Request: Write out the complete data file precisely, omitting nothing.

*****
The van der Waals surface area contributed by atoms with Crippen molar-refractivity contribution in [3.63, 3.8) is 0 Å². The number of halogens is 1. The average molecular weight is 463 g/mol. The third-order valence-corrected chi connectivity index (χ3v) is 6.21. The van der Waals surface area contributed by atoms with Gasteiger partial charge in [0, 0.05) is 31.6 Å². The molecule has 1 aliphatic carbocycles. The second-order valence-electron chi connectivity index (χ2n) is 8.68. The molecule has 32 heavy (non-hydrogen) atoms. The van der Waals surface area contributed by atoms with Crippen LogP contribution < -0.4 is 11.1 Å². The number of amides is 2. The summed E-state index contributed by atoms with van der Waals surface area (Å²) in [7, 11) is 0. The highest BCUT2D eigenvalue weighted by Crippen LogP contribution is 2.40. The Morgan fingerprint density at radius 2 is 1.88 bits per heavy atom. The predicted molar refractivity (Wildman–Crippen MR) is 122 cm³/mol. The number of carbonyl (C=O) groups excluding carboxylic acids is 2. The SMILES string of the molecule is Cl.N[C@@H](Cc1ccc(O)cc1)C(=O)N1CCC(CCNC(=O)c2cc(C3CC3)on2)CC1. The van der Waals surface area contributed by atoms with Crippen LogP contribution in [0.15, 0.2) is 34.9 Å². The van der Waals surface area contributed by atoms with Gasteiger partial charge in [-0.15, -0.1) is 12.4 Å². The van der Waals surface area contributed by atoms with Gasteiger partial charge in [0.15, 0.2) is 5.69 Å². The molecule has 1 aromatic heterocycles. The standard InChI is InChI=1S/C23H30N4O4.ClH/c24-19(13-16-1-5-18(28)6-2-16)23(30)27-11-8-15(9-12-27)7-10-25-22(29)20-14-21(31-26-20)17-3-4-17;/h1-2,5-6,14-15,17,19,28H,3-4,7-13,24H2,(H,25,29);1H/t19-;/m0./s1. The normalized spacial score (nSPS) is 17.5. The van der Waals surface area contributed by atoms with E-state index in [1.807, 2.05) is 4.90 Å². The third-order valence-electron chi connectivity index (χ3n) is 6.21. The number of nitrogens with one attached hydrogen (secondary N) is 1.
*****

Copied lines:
The van der Waals surface area contributed by atoms with Crippen molar-refractivity contribution in [3.63, 3.8) is 0 Å². The number of halogens is 1. The average molecular weight is 463 g/mol. The third-order valence-corrected chi connectivity index (χ3v) is 6.21. The van der Waals surface area contributed by atoms with Gasteiger partial charge in [0, 0.05) is 31.6 Å². The molecule has 1 aliphatic carbocycles. The second-order valence-electron chi connectivity index (χ2n) is 8.68. The molecule has 32 heavy (non-hydrogen) atoms. The van der Waals surface area contributed by atoms with Crippen LogP contribution < -0.4 is 11.1 Å². The number of amides is 2. The summed E-state index contributed by atoms with van der Waals surface area (Å²) in [7, 11) is 0. The highest BCUT2D eigenvalue weighted by Crippen LogP contribution is 2.40. The Morgan fingerprint density at radius 2 is 1.88 bits per heavy atom. The predicted molar refractivity (Wildman–Crippen MR) is 122 cm³/mol. The number of carbonyl (C=O) groups excluding carboxylic acids is 2. The SMILES string of the molecule is Cl.N[C@@H](Cc1ccc(O)cc1)C(=O)N1CCC(CCNC(=O)c2cc(C3CC3)on2)CC1. The van der Waals surface area contributed by atoms with Crippen LogP contribution in [0.15, 0.2) is 34.9 Å². The van der Waals surface area contributed by atoms with Gasteiger partial charge in [-0.15, -0.1) is 12.4 Å². The van der Waals surface area contributed by atoms with Gasteiger partial charge in [0.15, 0.2) is 5.69 Å². The molecule has 1 aromatic heterocycles. The standard InChI is InChI=1S/C23H30N4O4.ClH/c24-19(13-16-1-5-18(28)6-2-16)23(30)27-11-8-15(9-12-27)7-10-25-22(29)20-14-21(31-26-20)17-3-4-17;/h1-2,5-6,14-15,17,19,28H,3-4,7-13,24H2,(H,25,29);1H/t19-;/m0./s1. The normalized spacial score (nSPS) is 17.5. The van der Waals surface area contributed by atoms with E-state index in [1.807, 2.05) is 4.90 Å². The third-order valence-electron chi connectivity index (χ3n) is 6.21. The number of nitrogens with one attached hydrogen (secondary N) is 1.